Does your PGx detection method have blind spots?
CYP2D6 is responsible for the metabolism and elimination of approximately 25% of clinically used medications. Depending on ethnicity, up to 37% of individuals possess a non-functional CYP2D6 hybrid allele. Common CYP2D6 genotyping and copy number detection methods cannot detect these alleles, resulting in pharmacogenetic profile mischaracterization. Dr. Houda Hachad will offer recommendations for overcoming this challenge to achieve a comprehensive CYP2D6 profile and more accurate PGx results.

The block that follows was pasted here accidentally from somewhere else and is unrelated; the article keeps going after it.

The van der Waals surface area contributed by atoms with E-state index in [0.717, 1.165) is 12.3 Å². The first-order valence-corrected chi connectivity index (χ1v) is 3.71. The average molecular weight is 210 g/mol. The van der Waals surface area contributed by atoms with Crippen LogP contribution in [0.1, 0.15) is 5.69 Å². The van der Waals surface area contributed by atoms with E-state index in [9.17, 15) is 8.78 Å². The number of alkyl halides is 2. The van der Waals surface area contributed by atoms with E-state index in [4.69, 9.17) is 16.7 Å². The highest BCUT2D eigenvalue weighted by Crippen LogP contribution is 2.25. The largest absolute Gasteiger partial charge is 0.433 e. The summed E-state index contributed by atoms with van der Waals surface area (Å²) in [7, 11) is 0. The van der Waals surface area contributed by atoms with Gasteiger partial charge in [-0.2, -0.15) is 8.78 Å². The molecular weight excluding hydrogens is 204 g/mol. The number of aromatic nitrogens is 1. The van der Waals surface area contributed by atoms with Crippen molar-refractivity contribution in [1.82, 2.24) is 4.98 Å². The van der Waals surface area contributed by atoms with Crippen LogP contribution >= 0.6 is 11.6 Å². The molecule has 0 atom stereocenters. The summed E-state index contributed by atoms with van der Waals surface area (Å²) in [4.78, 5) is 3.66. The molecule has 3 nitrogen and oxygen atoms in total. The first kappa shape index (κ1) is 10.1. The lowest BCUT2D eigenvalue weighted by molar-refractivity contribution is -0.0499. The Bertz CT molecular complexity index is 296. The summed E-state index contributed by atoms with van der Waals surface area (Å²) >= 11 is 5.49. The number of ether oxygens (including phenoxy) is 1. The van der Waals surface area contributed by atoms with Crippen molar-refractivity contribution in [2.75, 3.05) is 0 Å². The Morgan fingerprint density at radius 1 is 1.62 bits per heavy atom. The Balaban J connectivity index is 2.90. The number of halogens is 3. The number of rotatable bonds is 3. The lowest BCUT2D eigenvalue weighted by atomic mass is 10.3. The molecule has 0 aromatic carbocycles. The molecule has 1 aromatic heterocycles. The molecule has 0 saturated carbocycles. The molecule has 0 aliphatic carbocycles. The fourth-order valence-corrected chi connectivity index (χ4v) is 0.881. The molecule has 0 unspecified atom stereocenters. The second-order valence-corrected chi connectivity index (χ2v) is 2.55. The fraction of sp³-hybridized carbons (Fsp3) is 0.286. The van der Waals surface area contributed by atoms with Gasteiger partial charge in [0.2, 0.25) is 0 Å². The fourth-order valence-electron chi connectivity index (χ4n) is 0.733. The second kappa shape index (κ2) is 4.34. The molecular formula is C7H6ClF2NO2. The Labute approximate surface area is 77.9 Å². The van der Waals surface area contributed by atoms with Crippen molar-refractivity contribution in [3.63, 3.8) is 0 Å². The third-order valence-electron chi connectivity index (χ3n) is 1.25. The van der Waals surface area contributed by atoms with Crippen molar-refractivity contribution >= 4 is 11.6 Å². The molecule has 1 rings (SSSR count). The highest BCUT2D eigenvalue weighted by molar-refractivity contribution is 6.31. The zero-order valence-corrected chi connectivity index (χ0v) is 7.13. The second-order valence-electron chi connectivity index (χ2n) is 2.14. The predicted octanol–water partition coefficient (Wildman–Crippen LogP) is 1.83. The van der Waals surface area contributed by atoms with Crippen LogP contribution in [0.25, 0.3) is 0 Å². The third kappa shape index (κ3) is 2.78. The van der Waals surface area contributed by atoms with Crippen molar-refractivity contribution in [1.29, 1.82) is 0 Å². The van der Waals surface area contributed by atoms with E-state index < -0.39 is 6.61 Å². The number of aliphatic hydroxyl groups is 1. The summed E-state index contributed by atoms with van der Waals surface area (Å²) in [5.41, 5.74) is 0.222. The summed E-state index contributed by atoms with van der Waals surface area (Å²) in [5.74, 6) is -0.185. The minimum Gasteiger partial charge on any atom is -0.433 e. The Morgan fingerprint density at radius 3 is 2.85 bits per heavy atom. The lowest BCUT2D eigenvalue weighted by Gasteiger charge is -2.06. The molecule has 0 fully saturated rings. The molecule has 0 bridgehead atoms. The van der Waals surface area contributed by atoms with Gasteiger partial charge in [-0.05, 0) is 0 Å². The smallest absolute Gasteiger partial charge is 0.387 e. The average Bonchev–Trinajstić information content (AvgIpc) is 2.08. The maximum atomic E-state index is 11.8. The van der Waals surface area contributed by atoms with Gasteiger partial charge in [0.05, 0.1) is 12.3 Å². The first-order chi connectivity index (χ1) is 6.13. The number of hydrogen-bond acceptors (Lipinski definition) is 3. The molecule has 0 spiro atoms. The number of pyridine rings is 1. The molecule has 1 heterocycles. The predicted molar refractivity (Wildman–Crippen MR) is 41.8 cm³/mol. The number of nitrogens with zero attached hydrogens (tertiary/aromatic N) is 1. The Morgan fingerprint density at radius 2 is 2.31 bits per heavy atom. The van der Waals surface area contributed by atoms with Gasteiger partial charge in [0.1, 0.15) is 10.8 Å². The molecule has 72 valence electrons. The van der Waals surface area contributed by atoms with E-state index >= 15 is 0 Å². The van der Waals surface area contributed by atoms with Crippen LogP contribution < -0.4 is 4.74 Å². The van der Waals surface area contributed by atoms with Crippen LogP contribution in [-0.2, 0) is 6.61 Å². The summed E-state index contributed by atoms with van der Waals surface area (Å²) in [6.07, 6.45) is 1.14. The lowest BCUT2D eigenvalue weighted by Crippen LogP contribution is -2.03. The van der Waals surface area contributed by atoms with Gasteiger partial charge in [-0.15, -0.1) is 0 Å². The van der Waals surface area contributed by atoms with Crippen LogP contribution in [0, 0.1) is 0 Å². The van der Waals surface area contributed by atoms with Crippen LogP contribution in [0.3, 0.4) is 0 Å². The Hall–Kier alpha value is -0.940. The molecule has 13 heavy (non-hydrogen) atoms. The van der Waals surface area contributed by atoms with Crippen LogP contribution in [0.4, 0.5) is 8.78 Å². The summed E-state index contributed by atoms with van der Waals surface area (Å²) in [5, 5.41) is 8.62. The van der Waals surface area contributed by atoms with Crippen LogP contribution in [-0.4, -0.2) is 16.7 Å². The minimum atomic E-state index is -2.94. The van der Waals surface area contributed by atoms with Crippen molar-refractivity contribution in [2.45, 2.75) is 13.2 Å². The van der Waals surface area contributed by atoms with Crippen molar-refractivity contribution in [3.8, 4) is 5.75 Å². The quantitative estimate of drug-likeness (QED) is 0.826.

Questions That Will Be Answered:
- What is a CYP2D6 hybrid allele?
- How prevalent are CYP2D6 hybrid alleles across populations?
- How does missing them affect PGx results?
- What can be done to ensure accurate CYP2D6 characterization?
Dr. Houda Hachad
Pharm. D, Chief Scientific Officer
Translational Software, Bellevue, Washington
Houda is an entrepreneurial scientist with deep experience in pharmacology and pharmacogenetics. At the University of Washington, she co-developed two knowledge-based technologies, a drug interaction database (DIDB) and a pharmacogenetics database (e-PKGene©). Both leverage revenue-based funding and are widely used by pharmaceutical companies, regulatory agencies, and academic institutions worldwide.